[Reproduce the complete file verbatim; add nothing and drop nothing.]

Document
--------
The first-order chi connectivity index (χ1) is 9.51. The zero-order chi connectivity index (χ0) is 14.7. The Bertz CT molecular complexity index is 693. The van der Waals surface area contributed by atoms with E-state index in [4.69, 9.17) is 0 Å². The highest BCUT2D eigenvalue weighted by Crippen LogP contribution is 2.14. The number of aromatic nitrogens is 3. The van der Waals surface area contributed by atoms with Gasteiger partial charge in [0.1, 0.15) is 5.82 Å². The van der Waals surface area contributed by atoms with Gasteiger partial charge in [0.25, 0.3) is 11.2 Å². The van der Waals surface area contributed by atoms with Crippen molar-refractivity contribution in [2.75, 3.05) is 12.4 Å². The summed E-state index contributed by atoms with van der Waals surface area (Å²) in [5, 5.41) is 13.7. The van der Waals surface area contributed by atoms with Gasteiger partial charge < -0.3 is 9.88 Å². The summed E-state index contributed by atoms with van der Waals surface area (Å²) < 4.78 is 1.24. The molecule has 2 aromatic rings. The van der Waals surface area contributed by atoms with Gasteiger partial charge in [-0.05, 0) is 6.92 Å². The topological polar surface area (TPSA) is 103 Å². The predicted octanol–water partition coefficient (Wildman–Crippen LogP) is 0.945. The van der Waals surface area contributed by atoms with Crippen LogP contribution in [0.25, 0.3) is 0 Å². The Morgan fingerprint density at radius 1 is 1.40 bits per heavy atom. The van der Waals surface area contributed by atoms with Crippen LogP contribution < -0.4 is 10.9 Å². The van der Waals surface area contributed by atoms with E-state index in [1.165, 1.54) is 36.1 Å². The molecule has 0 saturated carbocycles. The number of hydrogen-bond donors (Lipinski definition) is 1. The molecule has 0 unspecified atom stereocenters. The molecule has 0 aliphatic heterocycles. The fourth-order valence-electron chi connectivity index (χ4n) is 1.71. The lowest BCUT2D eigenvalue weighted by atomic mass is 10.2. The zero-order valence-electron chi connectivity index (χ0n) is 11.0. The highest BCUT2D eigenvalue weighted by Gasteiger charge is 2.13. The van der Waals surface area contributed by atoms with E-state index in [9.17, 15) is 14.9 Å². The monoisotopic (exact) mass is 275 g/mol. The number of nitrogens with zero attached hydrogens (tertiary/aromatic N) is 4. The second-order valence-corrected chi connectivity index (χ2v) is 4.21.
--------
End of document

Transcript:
The first-order chi connectivity index (χ1) is 9.51. The zero-order chi connectivity index (χ0) is 14.7. The Bertz CT molecular complexity index is 693. The van der Waals surface area contributed by atoms with E-state index in [4.69, 9.17) is 0 Å². The highest BCUT2D eigenvalue weighted by Crippen LogP contribution is 2.14. The number of aromatic nitrogens is 3. The van der Waals surface area contributed by atoms with Gasteiger partial charge in [0.1, 0.15) is 5.82 Å². The van der Waals surface area contributed by atoms with Gasteiger partial charge in [0.25, 0.3) is 11.2 Å². The van der Waals surface area contributed by atoms with Crippen molar-refractivity contribution in [2.75, 3.05) is 12.4 Å². The summed E-state index contributed by atoms with van der Waals surface area (Å²) in [5, 5.41) is 13.7. The van der Waals surface area contributed by atoms with Gasteiger partial charge < -0.3 is 9.88 Å². The summed E-state index contributed by atoms with van der Waals surface area (Å²) < 4.78 is 1.24. The molecule has 2 aromatic rings. The van der Waals surface area contributed by atoms with Gasteiger partial charge in [-0.05, 0) is 6.92 Å². The topological polar surface area (TPSA) is 103 Å². The predicted octanol–water partition coefficient (Wildman–Crippen LogP) is 0.945. The van der Waals surface area contributed by atoms with Crippen LogP contribution in [0.25, 0.3) is 0 Å². The Morgan fingerprint density at radius 1 is 1.40 bits per heavy atom. The van der Waals surface area contributed by atoms with Crippen LogP contribution < -0.4 is 10.9 Å². The van der Waals surface area contributed by atoms with E-state index in [1.165, 1.54) is 36.1 Å². The molecule has 0 saturated carbocycles. The number of hydrogen-bond donors (Lipinski definition) is 1. The molecule has 0 unspecified atom stereocenters. The molecule has 0 aliphatic heterocycles. The fourth-order valence-electron chi connectivity index (χ4n) is 1.71. The lowest BCUT2D eigenvalue weighted by atomic mass is 10.2. The zero-order valence-electron chi connectivity index (χ0n) is 11.0. The highest BCUT2D eigenvalue weighted by Gasteiger charge is 2.13. The van der Waals surface area contributed by atoms with E-state index in [9.17, 15) is 14.9 Å². The monoisotopic (exact) mass is 275 g/mol. The number of nitrogens with zero attached hydrogens (tertiary/aromatic N) is 4. The second-order valence-corrected chi connectivity index (χ2v) is 4.21.